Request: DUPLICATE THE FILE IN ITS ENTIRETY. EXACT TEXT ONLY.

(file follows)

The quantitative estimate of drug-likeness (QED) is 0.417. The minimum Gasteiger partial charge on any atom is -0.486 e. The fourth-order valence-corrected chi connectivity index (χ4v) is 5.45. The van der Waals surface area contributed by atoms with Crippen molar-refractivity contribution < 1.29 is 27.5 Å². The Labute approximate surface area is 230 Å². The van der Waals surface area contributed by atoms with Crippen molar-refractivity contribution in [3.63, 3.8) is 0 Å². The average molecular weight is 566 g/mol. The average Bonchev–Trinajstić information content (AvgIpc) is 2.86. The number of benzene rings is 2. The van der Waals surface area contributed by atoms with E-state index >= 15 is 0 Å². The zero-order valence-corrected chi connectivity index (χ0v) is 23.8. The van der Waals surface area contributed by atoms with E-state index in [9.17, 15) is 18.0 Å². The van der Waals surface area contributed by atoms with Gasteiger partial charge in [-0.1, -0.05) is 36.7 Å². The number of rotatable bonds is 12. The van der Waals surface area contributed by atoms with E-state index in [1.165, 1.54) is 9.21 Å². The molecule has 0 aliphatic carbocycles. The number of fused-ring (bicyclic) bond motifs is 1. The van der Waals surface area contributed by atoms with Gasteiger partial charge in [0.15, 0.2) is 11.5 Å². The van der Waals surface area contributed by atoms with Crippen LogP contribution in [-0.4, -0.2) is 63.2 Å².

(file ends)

The quantitative estimate of drug-likeness (QED) is 0.417. The minimum Gasteiger partial charge on any atom is -0.486 e. The fourth-order valence-corrected chi connectivity index (χ4v) is 5.45. The van der Waals surface area contributed by atoms with Crippen molar-refractivity contribution < 1.29 is 27.5 Å². The Labute approximate surface area is 230 Å². The van der Waals surface area contributed by atoms with Crippen molar-refractivity contribution in [3.63, 3.8) is 0 Å². The average molecular weight is 566 g/mol. The average Bonchev–Trinajstić information content (AvgIpc) is 2.86. The number of benzene rings is 2. The van der Waals surface area contributed by atoms with E-state index >= 15 is 0 Å². The zero-order valence-corrected chi connectivity index (χ0v) is 23.8. The van der Waals surface area contributed by atoms with E-state index in [9.17, 15) is 18.0 Å². The van der Waals surface area contributed by atoms with Gasteiger partial charge in [-0.1, -0.05) is 36.7 Å². The number of rotatable bonds is 12. The van der Waals surface area contributed by atoms with E-state index in [1.165, 1.54) is 9.21 Å². The molecule has 0 aliphatic carbocycles. The number of fused-ring (bicyclic) bond motifs is 1. The van der Waals surface area contributed by atoms with Gasteiger partial charge in [0.15, 0.2) is 11.5 Å². The van der Waals surface area contributed by atoms with Crippen LogP contribution in [-0.4, -0.2) is 63.2 Å².